Our family of four, including 2 young children, visited in September. We arrived at around 8pm since all the roads getting to the farm were closed from hurricane flooding (it would have been nice to have been told of the closings when we called at 3pm). I had called at 3 to say that we would arrive after dark. I was told that someone would be there, or at least a note would be left. Well, neither of those things happened. We had to go into the main farmhouse, search for someone, and wound up being told by someone (not the innkeeper), how to get to the 'Guesthouse' which is a separate building which is down the street and up a hill from the farm. We had to drive back twice because we were not sure we found it. Well, that was because it is not a guesthouse at all: your quarters are the rooms above a 2-car garage in a 1980's McMansion. Not the best way to start out.
The guesthouse has been furnished in mix-n-match 1985 furniture and decor. Spacious but odd layout. The ample beds are comfortable, but I smelled cigarette smoke in the rooms the entire stay (there has probably been cigarette smoking in those rooms for 20 years, I guess).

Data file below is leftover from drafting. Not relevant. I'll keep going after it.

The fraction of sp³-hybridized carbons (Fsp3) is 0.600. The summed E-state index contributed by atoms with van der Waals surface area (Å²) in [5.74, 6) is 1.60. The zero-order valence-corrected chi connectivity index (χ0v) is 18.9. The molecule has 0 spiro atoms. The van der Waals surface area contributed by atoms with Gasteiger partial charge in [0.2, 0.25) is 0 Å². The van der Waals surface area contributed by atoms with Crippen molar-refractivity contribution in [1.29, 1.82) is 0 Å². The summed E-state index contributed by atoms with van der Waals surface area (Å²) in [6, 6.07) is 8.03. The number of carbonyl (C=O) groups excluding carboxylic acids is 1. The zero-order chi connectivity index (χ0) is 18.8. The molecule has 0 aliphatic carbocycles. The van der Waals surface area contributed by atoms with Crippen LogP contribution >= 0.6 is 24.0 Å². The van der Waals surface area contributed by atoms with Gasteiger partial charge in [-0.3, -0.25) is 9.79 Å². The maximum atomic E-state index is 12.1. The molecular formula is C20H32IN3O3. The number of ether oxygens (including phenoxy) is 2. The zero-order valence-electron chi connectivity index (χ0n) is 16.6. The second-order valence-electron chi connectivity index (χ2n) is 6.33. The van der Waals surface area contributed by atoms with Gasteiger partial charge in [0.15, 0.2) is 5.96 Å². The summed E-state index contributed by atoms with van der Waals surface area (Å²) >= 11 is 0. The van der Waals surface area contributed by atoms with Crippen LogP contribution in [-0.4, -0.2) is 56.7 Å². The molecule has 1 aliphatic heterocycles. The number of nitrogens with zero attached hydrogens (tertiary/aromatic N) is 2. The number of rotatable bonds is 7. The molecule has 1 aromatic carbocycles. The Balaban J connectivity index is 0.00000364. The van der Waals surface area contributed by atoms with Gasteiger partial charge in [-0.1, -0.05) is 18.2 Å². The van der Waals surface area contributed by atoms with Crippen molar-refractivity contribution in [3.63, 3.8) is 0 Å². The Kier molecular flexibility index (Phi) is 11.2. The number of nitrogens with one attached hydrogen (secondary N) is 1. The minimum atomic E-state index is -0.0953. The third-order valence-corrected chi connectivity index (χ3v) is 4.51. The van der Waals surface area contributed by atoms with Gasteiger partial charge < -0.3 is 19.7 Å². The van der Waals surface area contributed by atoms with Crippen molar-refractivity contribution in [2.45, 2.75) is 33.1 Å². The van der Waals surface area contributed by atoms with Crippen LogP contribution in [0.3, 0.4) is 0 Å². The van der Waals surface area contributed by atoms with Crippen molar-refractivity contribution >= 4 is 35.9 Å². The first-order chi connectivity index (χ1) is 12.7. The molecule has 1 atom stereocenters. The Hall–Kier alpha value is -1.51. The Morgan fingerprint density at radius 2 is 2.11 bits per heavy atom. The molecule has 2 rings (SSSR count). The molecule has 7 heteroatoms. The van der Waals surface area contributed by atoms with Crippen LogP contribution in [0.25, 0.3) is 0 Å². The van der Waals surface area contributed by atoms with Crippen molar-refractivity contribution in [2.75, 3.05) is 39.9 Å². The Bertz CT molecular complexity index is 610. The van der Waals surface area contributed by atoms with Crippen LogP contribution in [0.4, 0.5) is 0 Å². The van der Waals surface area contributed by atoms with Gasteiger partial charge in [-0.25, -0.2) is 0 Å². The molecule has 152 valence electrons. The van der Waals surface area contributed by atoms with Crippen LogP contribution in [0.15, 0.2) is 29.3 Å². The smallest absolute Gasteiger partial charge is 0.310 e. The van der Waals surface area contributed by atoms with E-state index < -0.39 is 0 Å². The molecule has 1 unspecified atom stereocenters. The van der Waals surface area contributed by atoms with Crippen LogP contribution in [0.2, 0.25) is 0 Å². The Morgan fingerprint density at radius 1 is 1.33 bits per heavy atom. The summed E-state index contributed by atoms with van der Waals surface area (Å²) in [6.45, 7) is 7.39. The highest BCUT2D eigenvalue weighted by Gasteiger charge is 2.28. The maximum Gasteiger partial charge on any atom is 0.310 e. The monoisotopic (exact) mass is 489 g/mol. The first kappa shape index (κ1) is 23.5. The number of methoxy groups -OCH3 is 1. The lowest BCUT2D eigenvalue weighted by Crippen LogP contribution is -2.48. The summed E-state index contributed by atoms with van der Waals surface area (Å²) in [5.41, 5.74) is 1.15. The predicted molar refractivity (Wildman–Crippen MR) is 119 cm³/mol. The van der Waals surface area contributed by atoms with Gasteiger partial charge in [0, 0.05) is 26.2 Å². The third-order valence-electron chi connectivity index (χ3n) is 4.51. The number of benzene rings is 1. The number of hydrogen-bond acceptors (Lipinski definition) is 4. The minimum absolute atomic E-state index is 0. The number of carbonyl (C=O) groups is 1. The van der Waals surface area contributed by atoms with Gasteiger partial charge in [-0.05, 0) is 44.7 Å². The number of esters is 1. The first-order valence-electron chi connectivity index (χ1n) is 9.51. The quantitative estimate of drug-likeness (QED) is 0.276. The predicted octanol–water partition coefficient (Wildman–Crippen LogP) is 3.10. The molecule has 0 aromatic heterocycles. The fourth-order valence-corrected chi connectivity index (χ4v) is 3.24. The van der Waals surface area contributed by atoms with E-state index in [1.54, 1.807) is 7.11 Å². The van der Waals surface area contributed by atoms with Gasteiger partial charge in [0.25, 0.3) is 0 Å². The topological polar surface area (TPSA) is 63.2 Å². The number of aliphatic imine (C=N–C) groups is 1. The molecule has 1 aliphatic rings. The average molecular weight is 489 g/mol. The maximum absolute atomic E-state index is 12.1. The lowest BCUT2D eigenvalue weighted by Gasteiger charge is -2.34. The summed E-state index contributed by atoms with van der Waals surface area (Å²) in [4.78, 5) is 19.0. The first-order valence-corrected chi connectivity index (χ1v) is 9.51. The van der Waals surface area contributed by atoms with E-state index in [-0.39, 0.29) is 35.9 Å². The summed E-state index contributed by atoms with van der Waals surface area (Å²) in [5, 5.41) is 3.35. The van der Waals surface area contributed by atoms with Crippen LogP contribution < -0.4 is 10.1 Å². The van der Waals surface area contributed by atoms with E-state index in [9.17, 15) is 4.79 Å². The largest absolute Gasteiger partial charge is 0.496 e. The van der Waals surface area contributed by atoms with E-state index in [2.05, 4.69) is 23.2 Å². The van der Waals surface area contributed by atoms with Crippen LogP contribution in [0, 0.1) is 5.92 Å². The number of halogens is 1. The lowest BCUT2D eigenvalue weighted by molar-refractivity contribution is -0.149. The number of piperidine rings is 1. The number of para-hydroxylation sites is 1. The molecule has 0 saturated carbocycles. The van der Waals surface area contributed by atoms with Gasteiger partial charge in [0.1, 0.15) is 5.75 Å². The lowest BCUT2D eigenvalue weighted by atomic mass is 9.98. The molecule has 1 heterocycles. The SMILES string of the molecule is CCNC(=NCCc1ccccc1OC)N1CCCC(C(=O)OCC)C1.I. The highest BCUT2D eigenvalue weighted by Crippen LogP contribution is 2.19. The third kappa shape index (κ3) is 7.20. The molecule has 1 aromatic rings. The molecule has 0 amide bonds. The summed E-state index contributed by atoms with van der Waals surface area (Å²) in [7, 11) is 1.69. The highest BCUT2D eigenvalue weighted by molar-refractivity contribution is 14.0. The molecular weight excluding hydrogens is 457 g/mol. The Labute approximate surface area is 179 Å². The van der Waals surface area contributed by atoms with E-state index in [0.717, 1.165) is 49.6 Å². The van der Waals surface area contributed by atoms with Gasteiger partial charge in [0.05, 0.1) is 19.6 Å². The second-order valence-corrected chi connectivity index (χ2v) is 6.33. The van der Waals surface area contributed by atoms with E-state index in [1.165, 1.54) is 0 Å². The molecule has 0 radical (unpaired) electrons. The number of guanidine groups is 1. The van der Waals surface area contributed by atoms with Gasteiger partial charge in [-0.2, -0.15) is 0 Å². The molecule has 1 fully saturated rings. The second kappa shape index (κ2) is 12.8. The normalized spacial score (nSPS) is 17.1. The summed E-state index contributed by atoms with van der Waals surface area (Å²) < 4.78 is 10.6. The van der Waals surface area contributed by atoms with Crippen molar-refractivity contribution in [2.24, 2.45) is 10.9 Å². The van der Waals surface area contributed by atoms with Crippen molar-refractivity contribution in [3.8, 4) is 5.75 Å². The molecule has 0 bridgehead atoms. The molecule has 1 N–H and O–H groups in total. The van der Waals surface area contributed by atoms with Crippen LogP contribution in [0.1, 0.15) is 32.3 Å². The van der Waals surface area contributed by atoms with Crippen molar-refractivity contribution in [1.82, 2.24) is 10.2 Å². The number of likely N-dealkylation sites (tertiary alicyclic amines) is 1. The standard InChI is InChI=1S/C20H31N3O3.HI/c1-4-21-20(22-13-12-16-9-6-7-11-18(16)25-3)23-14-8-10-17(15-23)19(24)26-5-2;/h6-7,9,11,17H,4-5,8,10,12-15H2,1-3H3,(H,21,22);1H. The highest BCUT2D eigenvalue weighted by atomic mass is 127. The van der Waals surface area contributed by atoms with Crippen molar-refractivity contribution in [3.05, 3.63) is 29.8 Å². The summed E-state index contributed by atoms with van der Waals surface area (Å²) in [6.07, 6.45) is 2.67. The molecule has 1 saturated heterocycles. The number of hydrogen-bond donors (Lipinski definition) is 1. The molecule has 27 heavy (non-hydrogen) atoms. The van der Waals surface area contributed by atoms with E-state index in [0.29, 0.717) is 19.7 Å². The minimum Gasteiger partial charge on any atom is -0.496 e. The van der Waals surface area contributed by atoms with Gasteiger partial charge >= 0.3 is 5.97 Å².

The Inn keepers did not make any announcements before or after breakfast as to what was offered (barn tours? any information at all?), but they were sure to include a long and Jesus-y grace before the meal. The food is plentiful and delicious, served family style at communal tables. After breakfast we assumed we would be told where we could go or what we could do on the farm, but that never happened. Some previous guests seem to know what was up, so they informed us that there would be a ‘train ride’ soon. It was all quite weird.
The farm sits up on a hill, so the only place to play for the kids is on steeply sloped and blacktopped driveway (we have more greenery on which to play in our NJ backyard). The bicycles and scooters available were mostly old and broken or not riding correctly. An older gentleman did take the kids out on a train made of old steel drums. But that was it. We heard from other guests that the hurricane blew away the chicken coop, so there was no visiting there (which we were looking forward to and a main reason for our stay). There are tons of cats, but the room the kittens were in was a filthy backroom (much of the farm is dirty or rundown). Most of the other buildings on the property seemed to be in disrepair. It almost looks like buildings are abandoned. Add to all of this the fact that the hosts were not all that friendly, and I am still wondering why people rave so much about Rocky Acre! I understand there are many return guests who have been coming for years. But when we return to PA Dutch area, we will not be staying here.
- Official Description (provided by the hotel):
- Bring your family to experience the dairy farm. Milk the cows, feed the calves, gather eggs, pony ride, tractor rides and more. ... more less
- Also Known As:
- Rocky Acre Farm Hotel Mount Joy